With that in mind, Secretary of Defense Robert Gates recently gave two sharp-edged speeches, one at Maxwell-Gunter Air Force Base, the other at West Point, each expressing his frustration with the slowness of the armed services to adapt to a counterinsurgency planet and to plan for the next war.
Now, there’s obviously nothing illogical about a country’s military preparing for future wars. That’s what it’s there for and every country has the right to defend itself. But it’s a different matter when you’re preparing for future "wars of choice" (which used to be called wars of aggression) — for the next war(s) on what our secretary of defense now calls the "the 21st century’s global commons." By that, he means not just planet Earth in its entirety, but "space and cyberspace" as well. For the American military, it turns out, planning for a future "defense" of the United States means planning for planet-wide, over-the-horizon counterinsurgency. It will, of course, be done better, with a military that, as Gates put it, will no longer be "a smaller version of the Fulda Gap force." (It was at the Fulda Gap, a German plain, that the US military once expected to meet Soviet forces invading Europe in full-scale battle.)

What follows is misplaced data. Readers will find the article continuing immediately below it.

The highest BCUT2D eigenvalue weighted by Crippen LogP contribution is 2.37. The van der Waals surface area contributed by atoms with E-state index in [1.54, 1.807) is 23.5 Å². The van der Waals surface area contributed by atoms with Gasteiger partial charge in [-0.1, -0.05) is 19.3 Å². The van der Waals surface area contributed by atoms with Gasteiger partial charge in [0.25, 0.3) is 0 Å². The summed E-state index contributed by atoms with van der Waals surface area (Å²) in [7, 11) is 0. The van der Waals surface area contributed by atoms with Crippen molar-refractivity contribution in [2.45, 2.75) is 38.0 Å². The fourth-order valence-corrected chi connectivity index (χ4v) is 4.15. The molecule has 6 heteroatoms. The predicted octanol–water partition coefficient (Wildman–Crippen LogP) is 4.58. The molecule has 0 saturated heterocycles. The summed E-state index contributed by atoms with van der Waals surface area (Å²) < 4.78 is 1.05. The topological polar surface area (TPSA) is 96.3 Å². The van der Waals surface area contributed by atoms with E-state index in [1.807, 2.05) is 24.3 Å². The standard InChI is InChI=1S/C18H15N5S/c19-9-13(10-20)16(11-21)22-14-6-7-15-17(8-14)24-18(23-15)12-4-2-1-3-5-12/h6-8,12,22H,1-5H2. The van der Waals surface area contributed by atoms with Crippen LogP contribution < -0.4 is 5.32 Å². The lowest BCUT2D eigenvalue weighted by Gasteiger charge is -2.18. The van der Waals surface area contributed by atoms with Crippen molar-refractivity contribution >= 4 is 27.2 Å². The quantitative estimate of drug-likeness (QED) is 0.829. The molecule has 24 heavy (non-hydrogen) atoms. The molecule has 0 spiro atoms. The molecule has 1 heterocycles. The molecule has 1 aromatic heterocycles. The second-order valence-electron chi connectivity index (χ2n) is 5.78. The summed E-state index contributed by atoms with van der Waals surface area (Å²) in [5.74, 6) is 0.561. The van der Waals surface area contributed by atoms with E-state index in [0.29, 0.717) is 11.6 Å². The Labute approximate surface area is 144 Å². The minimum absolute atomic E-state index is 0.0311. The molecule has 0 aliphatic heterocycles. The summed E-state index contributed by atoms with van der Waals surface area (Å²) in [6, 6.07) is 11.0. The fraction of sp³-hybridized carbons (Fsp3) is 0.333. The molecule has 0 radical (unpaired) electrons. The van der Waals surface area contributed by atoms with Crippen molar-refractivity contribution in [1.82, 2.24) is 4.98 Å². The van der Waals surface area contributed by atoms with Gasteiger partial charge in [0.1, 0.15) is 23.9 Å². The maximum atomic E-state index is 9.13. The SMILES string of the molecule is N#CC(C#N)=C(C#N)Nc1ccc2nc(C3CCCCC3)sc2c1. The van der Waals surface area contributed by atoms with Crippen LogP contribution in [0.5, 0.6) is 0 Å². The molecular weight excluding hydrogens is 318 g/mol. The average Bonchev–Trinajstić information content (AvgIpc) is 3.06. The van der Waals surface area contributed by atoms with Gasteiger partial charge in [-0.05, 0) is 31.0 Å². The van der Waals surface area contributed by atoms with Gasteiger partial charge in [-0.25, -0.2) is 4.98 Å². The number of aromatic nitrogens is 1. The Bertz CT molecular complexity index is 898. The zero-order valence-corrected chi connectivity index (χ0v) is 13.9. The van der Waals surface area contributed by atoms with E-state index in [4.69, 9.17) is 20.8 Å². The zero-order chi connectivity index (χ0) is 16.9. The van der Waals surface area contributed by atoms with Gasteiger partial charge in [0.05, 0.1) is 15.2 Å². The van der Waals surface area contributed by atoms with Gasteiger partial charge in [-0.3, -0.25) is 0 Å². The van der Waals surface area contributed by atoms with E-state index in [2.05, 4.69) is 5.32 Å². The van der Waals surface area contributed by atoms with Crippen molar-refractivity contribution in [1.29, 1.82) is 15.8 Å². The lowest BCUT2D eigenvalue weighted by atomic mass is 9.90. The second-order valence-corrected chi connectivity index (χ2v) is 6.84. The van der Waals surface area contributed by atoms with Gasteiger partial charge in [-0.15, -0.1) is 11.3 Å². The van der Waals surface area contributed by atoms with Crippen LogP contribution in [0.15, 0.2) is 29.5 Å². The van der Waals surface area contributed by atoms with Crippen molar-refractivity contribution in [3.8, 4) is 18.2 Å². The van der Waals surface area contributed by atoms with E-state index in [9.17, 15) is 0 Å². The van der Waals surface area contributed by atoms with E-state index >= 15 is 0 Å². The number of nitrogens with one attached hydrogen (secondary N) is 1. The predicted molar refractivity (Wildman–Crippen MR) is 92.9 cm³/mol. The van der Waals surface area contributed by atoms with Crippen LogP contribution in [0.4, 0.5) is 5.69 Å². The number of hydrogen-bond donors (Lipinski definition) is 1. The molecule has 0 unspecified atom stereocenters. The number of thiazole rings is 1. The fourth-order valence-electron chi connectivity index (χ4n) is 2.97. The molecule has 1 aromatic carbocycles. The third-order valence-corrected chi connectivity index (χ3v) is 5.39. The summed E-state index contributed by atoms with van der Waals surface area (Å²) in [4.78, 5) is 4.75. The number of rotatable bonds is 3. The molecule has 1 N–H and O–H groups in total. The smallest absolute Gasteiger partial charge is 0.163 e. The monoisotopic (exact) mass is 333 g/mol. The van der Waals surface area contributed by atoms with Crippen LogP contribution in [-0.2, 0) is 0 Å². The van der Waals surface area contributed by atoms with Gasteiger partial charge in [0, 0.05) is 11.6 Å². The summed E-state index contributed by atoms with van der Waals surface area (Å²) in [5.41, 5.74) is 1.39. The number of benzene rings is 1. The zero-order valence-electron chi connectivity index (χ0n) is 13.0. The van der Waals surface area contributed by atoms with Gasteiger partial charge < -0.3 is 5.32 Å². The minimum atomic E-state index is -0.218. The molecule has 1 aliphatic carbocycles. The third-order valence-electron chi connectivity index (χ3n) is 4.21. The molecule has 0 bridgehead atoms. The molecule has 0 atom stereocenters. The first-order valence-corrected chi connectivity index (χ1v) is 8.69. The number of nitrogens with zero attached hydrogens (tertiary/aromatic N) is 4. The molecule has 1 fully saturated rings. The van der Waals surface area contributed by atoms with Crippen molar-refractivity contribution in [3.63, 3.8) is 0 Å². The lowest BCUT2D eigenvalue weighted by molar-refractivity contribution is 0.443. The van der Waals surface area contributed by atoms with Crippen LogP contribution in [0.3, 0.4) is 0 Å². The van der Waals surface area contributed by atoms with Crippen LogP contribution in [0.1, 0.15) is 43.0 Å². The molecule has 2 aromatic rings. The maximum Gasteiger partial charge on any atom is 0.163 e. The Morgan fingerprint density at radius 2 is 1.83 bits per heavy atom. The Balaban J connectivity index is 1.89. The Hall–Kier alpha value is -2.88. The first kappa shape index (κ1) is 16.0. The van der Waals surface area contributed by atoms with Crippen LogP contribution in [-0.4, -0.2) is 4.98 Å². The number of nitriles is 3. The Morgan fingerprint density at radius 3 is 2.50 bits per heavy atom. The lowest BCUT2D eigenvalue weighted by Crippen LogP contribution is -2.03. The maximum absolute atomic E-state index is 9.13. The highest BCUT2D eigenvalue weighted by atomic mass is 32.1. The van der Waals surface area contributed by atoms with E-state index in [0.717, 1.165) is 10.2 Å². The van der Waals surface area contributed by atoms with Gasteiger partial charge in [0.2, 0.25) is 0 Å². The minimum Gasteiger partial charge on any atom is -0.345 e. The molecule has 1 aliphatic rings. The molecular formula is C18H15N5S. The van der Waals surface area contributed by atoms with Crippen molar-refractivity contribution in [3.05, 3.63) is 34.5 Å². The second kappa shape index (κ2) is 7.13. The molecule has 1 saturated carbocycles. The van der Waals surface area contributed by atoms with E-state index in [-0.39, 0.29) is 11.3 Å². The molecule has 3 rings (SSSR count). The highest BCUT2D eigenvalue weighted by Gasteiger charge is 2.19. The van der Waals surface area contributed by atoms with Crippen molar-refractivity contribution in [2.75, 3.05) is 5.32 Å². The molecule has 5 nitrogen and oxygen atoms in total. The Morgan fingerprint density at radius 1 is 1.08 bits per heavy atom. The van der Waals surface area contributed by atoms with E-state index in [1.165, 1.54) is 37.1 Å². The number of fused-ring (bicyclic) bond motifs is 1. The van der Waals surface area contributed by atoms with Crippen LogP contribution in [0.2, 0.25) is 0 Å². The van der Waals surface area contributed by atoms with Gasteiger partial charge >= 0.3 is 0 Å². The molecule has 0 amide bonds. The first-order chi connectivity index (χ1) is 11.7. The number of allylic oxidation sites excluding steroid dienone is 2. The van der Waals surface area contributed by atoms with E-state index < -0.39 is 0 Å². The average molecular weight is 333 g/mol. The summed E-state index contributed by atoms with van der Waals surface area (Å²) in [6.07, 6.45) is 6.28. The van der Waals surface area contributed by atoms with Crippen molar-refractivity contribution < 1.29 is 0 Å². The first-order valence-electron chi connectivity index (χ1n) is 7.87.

So the secretary of defense is calling for more foreign-language training, a better "expeditionary culture," and more nation building — you know, all that "hearts and minds" stuff. In essence, he accepts that the future of American war will, indeed, be in the Sadr Cities and Afghan backlands of the planet; or, as he says, that "the asymmetric battlefields of the 21st century" will be "the dominant combat environment in the decades to come." And the American response will be high-tech indeed — all those unmanned aerial vehicles that he can’t stop talking about.
Gates describes our war-fighting future in this way: "What has been called the ‘Long War’ [i.e. Bush’s War on Terror, including the wars in Afghanistan and Iraq] is likely to be many years of persistent, engaged combat all around the world in differing degrees of size and intensity. This generational campaign cannot be wished away or put on a timetable. There are no exit strategies."
"There are no exit strategies." That’s a line to roll around on your tongue for a while. It’s a fancy way of saying that the U.S. military is likely to be in one, two, many Sadr Cities for a long time to come. This is Gates’s ultimate insight as secretary of defense, and his response is to urge the military to plan for more and better of the same. For this we give the Pentagon almost a trillion dollars a year.